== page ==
India is ready to do everything it can to facilitate a solution to the crisis in Ukraine: EAM Jaishankar

Auckland: India is ready to do everything it can to facilitate a solution to the crisis in Ukraine, Foreign Minister S Jaishankar said on Thursday, highlighting how India pressured Moscow to ensure the safety of the Zaporizhzhya nuclear power plant. Ukraine when the two countries acted. fighting near the highly sensitive facility.

Jaishankar, who is here on his first visit to New Zealand as Foreign Secretary, said during a lengthy interaction with Auckland Business Chamber CEO Simon Bridges that when it comes to Ukraine it is normal for different countries and different regions react a little differently.

People will look at it from their point of view, their direct interest, historical experiences, their insecurities, he said.

“For me, the diversity of the world, which is quite obvious, will of course also lead to a differentiated response and I would not disdain the position of other countries, as I can see that many of them stem from their perception of threat, their fear , their shares in Ukraine,” he said.

In this situation, Jaishnakar said he would see what India can do, “which would obviously be in the interest of India, but also in the interest of the world.”

“When I was in the United Nations, the biggest concern at the time was the safety of the Zaporizhzhya nuclear power plant, because there was fighting going on near it.”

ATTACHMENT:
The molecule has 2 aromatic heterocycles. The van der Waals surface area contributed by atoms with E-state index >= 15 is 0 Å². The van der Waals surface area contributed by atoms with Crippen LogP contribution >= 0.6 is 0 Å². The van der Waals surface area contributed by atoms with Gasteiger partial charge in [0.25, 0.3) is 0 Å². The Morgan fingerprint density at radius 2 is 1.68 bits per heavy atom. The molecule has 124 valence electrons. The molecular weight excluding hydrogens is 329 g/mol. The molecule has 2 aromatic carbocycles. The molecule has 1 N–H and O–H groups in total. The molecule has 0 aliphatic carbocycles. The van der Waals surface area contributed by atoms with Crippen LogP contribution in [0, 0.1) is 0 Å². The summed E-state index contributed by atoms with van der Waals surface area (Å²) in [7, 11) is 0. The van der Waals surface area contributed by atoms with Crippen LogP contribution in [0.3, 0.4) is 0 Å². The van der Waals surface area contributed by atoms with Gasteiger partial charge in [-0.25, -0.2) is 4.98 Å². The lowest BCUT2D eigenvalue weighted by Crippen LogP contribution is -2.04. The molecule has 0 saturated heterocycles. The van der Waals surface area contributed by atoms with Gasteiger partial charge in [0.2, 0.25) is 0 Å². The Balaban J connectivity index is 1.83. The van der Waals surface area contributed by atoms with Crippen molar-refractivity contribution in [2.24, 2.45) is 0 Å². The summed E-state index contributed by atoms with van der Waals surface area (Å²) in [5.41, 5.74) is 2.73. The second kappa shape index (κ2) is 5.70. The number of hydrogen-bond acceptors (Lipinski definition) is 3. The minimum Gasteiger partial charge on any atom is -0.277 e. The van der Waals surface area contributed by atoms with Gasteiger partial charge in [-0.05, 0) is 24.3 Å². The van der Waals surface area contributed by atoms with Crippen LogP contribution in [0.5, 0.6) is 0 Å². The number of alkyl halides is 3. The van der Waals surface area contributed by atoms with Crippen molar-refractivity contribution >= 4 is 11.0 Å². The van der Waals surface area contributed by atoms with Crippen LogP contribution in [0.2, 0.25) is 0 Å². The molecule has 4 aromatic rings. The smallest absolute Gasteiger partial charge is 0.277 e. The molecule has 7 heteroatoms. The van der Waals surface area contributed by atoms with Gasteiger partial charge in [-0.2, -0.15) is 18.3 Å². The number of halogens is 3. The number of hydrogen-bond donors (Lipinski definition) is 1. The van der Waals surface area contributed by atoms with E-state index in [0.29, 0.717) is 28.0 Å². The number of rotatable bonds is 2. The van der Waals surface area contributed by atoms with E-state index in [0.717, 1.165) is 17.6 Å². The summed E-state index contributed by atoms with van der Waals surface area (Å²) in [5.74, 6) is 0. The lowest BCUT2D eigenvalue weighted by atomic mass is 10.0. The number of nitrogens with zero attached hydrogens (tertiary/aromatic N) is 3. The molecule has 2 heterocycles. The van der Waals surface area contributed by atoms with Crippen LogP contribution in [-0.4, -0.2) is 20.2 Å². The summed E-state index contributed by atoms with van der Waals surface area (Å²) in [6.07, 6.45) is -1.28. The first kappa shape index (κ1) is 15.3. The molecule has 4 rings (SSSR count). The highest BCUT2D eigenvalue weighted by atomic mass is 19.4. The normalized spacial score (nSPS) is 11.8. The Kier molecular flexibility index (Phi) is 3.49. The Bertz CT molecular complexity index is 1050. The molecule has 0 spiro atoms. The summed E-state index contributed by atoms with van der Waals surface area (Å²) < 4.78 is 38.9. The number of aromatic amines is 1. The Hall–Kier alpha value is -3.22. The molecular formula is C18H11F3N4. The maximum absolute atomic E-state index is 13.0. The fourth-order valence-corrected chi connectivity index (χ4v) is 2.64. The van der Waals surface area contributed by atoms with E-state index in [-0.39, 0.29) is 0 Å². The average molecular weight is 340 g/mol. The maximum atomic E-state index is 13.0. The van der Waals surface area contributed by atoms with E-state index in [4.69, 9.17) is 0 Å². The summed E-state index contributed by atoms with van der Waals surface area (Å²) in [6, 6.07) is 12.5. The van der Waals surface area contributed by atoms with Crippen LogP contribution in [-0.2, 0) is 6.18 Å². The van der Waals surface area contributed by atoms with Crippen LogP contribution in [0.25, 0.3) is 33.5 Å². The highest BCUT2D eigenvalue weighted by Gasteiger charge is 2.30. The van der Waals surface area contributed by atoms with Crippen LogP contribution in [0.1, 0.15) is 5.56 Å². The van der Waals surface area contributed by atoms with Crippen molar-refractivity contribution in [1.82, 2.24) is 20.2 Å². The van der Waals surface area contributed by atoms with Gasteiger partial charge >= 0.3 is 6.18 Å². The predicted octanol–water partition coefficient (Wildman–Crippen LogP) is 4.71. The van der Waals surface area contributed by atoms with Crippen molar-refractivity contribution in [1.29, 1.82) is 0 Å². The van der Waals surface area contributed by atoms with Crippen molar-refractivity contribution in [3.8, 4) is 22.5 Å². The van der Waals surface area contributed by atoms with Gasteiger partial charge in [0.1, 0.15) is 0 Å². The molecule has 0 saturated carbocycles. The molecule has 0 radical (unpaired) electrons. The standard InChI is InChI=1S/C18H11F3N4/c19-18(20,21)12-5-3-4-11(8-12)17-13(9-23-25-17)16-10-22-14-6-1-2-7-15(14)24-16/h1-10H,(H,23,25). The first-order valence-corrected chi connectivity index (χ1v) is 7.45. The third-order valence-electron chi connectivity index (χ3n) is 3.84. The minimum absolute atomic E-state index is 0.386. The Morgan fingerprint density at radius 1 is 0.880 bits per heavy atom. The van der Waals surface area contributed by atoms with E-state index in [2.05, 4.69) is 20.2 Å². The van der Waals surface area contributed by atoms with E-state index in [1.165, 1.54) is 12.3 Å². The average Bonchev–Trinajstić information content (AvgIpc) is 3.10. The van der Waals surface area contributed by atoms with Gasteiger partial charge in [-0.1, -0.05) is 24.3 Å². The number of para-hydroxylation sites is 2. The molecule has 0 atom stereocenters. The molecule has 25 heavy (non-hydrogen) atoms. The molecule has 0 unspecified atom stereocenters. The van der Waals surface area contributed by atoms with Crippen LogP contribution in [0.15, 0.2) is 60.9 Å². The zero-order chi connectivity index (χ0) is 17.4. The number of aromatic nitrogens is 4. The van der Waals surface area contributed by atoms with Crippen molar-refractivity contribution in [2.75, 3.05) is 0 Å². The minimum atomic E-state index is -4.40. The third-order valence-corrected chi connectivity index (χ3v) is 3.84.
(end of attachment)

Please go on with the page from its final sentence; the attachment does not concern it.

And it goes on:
“There was a request for us to pressure the Russians on that issue, which we have done. There have been other concerns at different times, or different countries have discussed with us or the UN has contacted us. I think that at this point whatever we can do, we will be willing to do,” said Jaishankar.

The Zaporizhzhya Nuclear Power Plant in southeastern Ukraine is the largest nuclear power plant in Europe.

“If we take a position and give our opinion, I don’t think countries would ignore that. And that we were visible in a meeting between my Prime Minister (Narendra Modi) and President (Vladimir) Putin,” he said, referring to the meeting between the two top leaders in Asthana on the sidelines of the Shanghai Cooperation Organization (SCO) on September 16.

He also spoke of India’s aspiration to become a permanent member of the UN Security Council and said that major problems of our time cannot be solved by one, two or even five countries.

“And when we look at the reforms, we have an interest in becoming a permanent member of the Security Council. That is also because we think in different ways and express the interests and aspirations of a wide range of countries,” he said.

He spoke about climate change and the Covid pandemic to highlight discriminatory policies.

“When you travel today, especially to South Africa, there is a very strong sense of anger at how they have been treated during the pandemic. And today I see that sense of frustration that the world is not listening to, regarding things like food and fuel,” he said.

He said there is a feeling that their inability to cope with the daily necessities of life is being ignored by more established or powerful nations around the world.

“We tend to look at Ukraine to some extent, of course, as a sort of East-West issue. I think there’s a north-south aspect to the fallout from the Ukraine conflict,” he added.